As Dominic Cooke’s directorial debut On Chesil Beach draws to a close, the final shot depicts Saoirse Ronan and Billy Howle’s doomed lovers emotionally and physically adrift from one another. Cooke’s parting gift to the audience is a spectacular, sweeping shot of Ronan’s Florence walking away from Howle’s Edward on the eponymous Dorset beach. As the camera pans away from the two characters, the audience is left acutely aware of the emotional gulf between the two, cementing the tragedy at the heart of the story.
It’s a memorable moment, one of several cinematically striking scenes in this thoughtful adaptation of Ian McEwan’s 2007 novella. Cooke, known for his theatre work at the Royal Court and the RSC, takes on this small-scale, personal tragedy and renders it an engaging reflection on love, loss, repression, sex and changing twentieth-century society. Screenwriter McEwan deftly adapts his tale for the big screen, aided by appealingly real performances from Ronan and Howle.
The film takes place on the first night of Florence and Edward’s honeymoon in Dorset. The couple, both in their early 20s, met at Oxford University. He’s a bundle of boyish enthusiasm, scruffy clothes and too-long hair marking him out as different in elitist 1960s Oxford. She’s outwardly prim, a skilled violinist with a superficially perfect upper-class family. But Edward has a darker streak; he’s prone to outbursts of anger and gets into fights. And Florence’s placid countenance masks her steely determination, difficult past and musical ambitions. The two fall in love despite the odds, thanks to a mutual affection and admiration.But this is 1962 and emotional honesty is out of the question. Florence can’t express her fear of sexual intimacy and Edward can’t understand the boundaries she’s established. As the two lead up to their wedding night, their inability to express their emotions becomes increasingly dangerous. This ill-fated encounter takes place at an almost comically claustrophobic Dorset hotel – where the waiters, on spilling the red wine, top it up with water and pretend it never happened. Florence and Edward are holed up inside, but the camera occasionally pans to the crashing waves outside, symbolising the emotional freedom the characters are barred from.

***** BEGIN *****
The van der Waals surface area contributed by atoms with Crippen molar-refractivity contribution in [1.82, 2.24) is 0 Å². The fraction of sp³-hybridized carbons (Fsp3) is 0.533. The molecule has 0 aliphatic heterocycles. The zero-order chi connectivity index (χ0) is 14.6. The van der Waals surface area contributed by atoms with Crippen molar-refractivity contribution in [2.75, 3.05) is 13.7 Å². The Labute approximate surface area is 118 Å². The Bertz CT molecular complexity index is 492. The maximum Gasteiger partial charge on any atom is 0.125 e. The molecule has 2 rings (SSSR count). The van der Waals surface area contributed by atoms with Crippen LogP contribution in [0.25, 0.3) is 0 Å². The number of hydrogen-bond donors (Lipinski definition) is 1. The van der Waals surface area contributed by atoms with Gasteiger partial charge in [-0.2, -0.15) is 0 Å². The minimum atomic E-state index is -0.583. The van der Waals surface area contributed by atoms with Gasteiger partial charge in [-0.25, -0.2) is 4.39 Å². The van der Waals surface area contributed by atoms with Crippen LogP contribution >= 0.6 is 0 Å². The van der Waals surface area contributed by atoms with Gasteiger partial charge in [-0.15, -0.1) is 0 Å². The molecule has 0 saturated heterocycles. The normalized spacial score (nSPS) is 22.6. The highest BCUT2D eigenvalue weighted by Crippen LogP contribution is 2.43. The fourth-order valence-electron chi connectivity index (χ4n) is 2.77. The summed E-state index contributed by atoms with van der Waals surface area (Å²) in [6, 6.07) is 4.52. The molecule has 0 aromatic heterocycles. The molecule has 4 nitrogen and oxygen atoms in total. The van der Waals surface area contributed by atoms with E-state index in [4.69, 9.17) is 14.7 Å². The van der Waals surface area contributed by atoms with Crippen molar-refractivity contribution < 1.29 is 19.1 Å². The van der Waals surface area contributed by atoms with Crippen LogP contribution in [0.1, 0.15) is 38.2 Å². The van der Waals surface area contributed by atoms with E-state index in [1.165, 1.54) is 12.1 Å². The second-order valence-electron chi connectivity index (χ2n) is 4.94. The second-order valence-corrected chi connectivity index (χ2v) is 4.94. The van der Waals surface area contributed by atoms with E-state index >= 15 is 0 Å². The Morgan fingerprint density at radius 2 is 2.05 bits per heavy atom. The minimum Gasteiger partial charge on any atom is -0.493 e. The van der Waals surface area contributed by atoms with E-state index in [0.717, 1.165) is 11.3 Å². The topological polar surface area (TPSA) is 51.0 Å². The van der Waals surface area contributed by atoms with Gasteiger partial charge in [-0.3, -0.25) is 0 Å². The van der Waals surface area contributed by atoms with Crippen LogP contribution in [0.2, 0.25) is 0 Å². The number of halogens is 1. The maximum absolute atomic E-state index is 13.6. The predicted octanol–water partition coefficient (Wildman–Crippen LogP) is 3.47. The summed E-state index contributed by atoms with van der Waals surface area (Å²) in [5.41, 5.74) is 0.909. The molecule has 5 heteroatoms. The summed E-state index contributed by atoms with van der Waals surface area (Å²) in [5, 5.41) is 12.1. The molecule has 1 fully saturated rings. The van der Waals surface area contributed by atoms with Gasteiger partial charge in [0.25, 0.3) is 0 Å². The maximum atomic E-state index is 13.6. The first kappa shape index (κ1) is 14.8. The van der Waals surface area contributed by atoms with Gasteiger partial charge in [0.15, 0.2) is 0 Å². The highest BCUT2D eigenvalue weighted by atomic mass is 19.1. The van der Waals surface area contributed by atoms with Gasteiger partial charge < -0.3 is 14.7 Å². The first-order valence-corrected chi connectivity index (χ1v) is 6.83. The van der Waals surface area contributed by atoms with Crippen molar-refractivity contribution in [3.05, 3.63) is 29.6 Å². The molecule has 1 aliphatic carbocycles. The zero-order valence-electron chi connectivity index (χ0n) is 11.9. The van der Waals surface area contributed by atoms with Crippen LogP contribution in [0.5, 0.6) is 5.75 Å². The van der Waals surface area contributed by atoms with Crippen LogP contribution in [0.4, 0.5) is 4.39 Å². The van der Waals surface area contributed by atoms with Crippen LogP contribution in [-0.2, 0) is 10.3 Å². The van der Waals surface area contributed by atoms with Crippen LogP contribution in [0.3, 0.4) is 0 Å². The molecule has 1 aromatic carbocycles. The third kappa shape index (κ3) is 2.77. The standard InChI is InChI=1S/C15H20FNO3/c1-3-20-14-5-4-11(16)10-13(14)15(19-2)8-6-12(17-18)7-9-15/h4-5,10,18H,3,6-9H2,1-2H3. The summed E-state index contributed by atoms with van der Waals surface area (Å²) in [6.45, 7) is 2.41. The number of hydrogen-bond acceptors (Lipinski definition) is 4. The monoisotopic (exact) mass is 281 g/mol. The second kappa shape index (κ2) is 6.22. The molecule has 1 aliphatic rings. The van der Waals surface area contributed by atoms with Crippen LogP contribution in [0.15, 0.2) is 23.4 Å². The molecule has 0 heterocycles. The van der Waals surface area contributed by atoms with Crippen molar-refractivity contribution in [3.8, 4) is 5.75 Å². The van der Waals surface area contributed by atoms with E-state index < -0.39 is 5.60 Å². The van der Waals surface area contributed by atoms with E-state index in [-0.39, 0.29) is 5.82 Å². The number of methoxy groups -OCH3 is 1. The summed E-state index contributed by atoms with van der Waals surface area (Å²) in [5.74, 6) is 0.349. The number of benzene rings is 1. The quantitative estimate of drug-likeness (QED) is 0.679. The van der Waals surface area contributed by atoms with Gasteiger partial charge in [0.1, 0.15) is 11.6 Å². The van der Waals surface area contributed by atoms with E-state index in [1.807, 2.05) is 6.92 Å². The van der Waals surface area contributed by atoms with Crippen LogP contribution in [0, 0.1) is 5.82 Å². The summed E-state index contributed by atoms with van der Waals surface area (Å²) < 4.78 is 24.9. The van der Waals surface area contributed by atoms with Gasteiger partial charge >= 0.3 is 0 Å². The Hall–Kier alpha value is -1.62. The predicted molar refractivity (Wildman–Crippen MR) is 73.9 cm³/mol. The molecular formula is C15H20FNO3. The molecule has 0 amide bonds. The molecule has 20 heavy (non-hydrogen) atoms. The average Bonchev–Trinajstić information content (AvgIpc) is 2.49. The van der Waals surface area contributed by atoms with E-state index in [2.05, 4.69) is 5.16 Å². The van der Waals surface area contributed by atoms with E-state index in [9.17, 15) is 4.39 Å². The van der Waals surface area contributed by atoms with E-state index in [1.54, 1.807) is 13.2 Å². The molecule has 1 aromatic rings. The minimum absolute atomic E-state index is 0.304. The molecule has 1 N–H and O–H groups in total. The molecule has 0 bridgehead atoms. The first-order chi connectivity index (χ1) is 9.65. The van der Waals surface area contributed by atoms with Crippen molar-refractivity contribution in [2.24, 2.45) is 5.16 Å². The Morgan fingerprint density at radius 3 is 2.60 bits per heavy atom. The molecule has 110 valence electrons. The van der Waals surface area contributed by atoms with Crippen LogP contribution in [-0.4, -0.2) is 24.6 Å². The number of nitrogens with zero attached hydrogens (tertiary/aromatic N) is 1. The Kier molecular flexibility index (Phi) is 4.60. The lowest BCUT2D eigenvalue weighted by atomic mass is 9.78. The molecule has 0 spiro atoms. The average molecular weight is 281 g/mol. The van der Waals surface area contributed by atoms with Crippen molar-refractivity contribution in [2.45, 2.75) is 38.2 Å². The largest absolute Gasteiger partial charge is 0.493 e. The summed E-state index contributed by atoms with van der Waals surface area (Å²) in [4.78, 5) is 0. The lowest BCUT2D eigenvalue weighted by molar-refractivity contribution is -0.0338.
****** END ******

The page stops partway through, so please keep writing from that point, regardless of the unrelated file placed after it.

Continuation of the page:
Through flashbacks we see Florence and Edward meet, their respective interactions with each other’s parents – including Edward’s artist mother Marjorie (a memorable Anne-Marie Duff) who suffers from brain damage and with whom only Florence seems able to connect. Their romance plays out against a backdrop of Oxford meadows and picturesque English countryside cricket fields, the perennially blue sky matching Florence’s shining eyes. Despite the chocolate-box scenery, the movie avoids misplaced nostalgia – thanks to the underlying criticism of the buttoned-up Englishness the film harks back to. It’s not an aspirational world – in fact there’s almost a collective sense of relief when the film jumps forward to 1970s London. Violinist Florence plays the concerto that becomes a recurring motif for the couple’s love. Edward’s keen on Chuck Berry. The score helps us keep track of the couple’s connections and separation.
On Chesil Beach is a moving, personal tragedy. It doesn’t have the all-consuming wartime drama of 2007’s Atonement (the most successful cinematic adaptation of McEwan’s work), but it’s a reflective, handsome adaptation with memorable central performances.